- Kobayashi, H.; Suzuki, H.; Ohta, N. Exfoliation of the epidermal cells and defecation by amphibian larvae in response to coelomic fluid and lysenin from the earthworm Eisenia foetida. Biomed. Res. 2006, 27, 169–181. [Google Scholar] [CrossRef]
- Opper, B.; Bognár, A.; Heidt, D.; Németh, P.; Engelmann, P. Revising lysenin expression of earthworm coelomocytes. Dev. Comp. Immunol. 2013, 39, 214–218. [Google Scholar] [CrossRef]
- De Colbis, L.; Sonnen, A.F.-P.; Morris, K.J.; Siebert, A.; Abrusci, P.; Plitzko, J.; Hodnik, V.; Leippe, M.; Volpi, E.; Anderluh, G.; Gilbert, R.J.C. Structures of lysenin reveal a shared evolutionary origin for pore-forming proteins and its mode of sphingomyelin recognition. Structure 2012, 20, 1498–1507. [Google Scholar] [CrossRef]
- Yamaji-Hasegawa, A.; Makino, A.; Baba, T.; Senoh, Y.; Kimura-Suda, H.; Sato, S.B.; Terada, N.; Ohno, S.; Kiyokawa, E.; Umeda, M.; et al. Oligomerization and pore Formation of a sphingomyelin-specific toxin, lysenin. J. Biol. Chem. 2003, 278, 22762–22770. [Google Scholar] [CrossRef]
- Kiyokawa, E.; Makino, A.; Ishii, K.; Otsuka, N.; Yamaji-Hasegawa, A.; Kobayashi, T. Recognition of sphingomyelin by lysenin and lysenin-related proteins. Biochemistry 2004, 43, 9766–9773. [Google Scholar] [CrossRef]
- Ishitsuka, R.; Kobayashi, T. Cholesterol and lipid/protein ratio control the oligomerization of a sphingomyelin-specific toxin, lysenin. Biochemistry 2007, 46, 1495–1502. [Google Scholar] [CrossRef]
- Ishitsuka, R.; Yamaji-Hasegawa, A.; Makino, A.; Hirabayashi, T.; Kobayashi, T. A lipid-specific toxin reveals heterogeneity of sphingomyelin-containing membranes. Biophys. J. 2004, 86, 296–307. [Google Scholar] [CrossRef]
- Ide, T.; Aoki, T.; Takeuchi, Y.; Yanagida, T. Lysenin forms a voltage-dependent channel in artificial lipid bilayer membranes. Biochem. Biophys. Res. Commun. 2006, 346, 288–292. [Google Scholar] [CrossRef]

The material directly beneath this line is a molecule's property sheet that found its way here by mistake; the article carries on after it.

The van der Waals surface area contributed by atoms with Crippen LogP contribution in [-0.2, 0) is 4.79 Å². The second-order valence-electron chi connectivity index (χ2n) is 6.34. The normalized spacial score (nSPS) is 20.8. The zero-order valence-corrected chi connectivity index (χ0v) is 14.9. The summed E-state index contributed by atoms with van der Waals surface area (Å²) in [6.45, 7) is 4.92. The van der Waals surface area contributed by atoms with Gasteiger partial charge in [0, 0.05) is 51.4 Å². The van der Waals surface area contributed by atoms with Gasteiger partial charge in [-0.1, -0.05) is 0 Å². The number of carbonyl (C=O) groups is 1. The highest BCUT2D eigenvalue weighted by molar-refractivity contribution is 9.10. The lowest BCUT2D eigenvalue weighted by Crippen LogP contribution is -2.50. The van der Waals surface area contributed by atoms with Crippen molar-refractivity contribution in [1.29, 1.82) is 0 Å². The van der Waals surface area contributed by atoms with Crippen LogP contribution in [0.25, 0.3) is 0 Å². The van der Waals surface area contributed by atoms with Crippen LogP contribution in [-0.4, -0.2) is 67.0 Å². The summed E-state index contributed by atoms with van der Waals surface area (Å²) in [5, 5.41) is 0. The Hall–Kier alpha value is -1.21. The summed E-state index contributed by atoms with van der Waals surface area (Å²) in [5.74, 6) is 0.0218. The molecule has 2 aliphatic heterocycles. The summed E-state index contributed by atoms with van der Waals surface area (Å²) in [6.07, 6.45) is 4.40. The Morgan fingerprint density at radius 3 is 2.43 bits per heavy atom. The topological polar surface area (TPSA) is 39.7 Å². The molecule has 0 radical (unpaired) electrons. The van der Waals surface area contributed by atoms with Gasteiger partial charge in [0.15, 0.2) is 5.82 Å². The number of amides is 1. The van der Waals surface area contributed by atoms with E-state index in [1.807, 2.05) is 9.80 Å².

- Hereć, M.; Gagoś, M.; Kulma, M.; Kwiatkowska, K.; Sobota, A.; Gruszecki, W.I. Secondary structure and orientation of the pore-forming toxin lysenin in a sphingomyelin-containing membrane. Biochim. Biophys. Acta 2008, 1778, 872–879. [Google Scholar]
- Niwa, Y.; Matsui, C.; Sukumwang, N.; Iinuma, H.; Ikeda, Y.; Koyano, T.; Kovitayakorn, T.; Simizu, S.; Umezawa, K. Inhibition of lysenin-induced hemolysis by all-E-lutein derived from the plant Dalbergia latifolia. Planta Med. 2012, 78, 957–961. [Google Scholar] [CrossRef]
- Dachtler, M.; Glaser, T.; Kohler, K.; Albert, K. Combined HPLC-MS and HPLC-NMR on-line coupling for the separation and determination of lutein and zeaxanthin stereoisomers in spinach and in Retina. Anal. Chem. 2001, 73, 667–674. [Google Scholar] [CrossRef]
- Khachik, F.; Englert, G.; Daitch, C.E.; Beecher, G.R.; Tonucci, L.H.; Lusby, W.R. Isolation and structural elucidation of the geometrical isomers of lutein and zeaxanthin in extracts from human plasma. J. Chromatogr. 1992, 582, 153–166. [Google Scholar]
- Mercadante, A.Z.; Steck, A.; Pfander, H. Carotenoids from Guava (Psidium guajaca L.): Isolation and structure elucidation. J. Agric. Food. Chem. 1999, 47, 145–151. [Google Scholar] [CrossRef]
- Sekine, N.; Ashitani, A.; Murayama, T.; Shibutani, S.; Hattori, S.; Takahashi, K. Bioactivity of latifolin and its derivatives against termites and fungi. J. Agric. Food. Chem. 2009, 57, 5707–5712. [Google Scholar] [CrossRef]
- Ekka, N.R.; Dixit, V.K. Ethno-pharmacognostical studies of medicinal plants of jashpur district (Chhattisgarh). Int. J. Green Pharm. 2007, 1, 2–4. [Google Scholar]
- Joy, P.P.; Thomas, J.; Mathew, S.; Skaria, B.P. Medicinal Plants; Kerala Agricultural University: Kerala, India, 1998; p. 191. [Google Scholar]
- Choi, E.M.; Hwang, J.K. Screening of indonesian medicinal plants for inhibitor activity on nitric oxide production of RAW264.7 cells and antioxidant activity. Fitoterapia 2005, 76, 194–203. [Google Scholar] [CrossRef]
- Stierle, A.C.; Cardellina, J.H., II; Stobel, G.A. Maculosin, a host-specific phytotoxin for spotted knapweed Alternaria alternata. Proc. Natl. Acad. Sci. USA 1988, 85, 8008–8011. [Google Scholar] [CrossRef]
- Umezawa, K.; Weinstein, B.; Shaw, W.V. Staphylococcal delta-hemolysin inhibits cellular binding of epidermal growth factor and induces arachidonic acid release. Biochem. Biophys. Res. Commun. 1980, 94, 625–629. [Google Scholar] [CrossRef]
© 2013 by the authors; licensee MDPI, Basel, Switzerland. This article is an open access article distributed under the terms and conditions of the Creative Commons Attribution license (http://creativecommons.org/licenses/by/3.0/).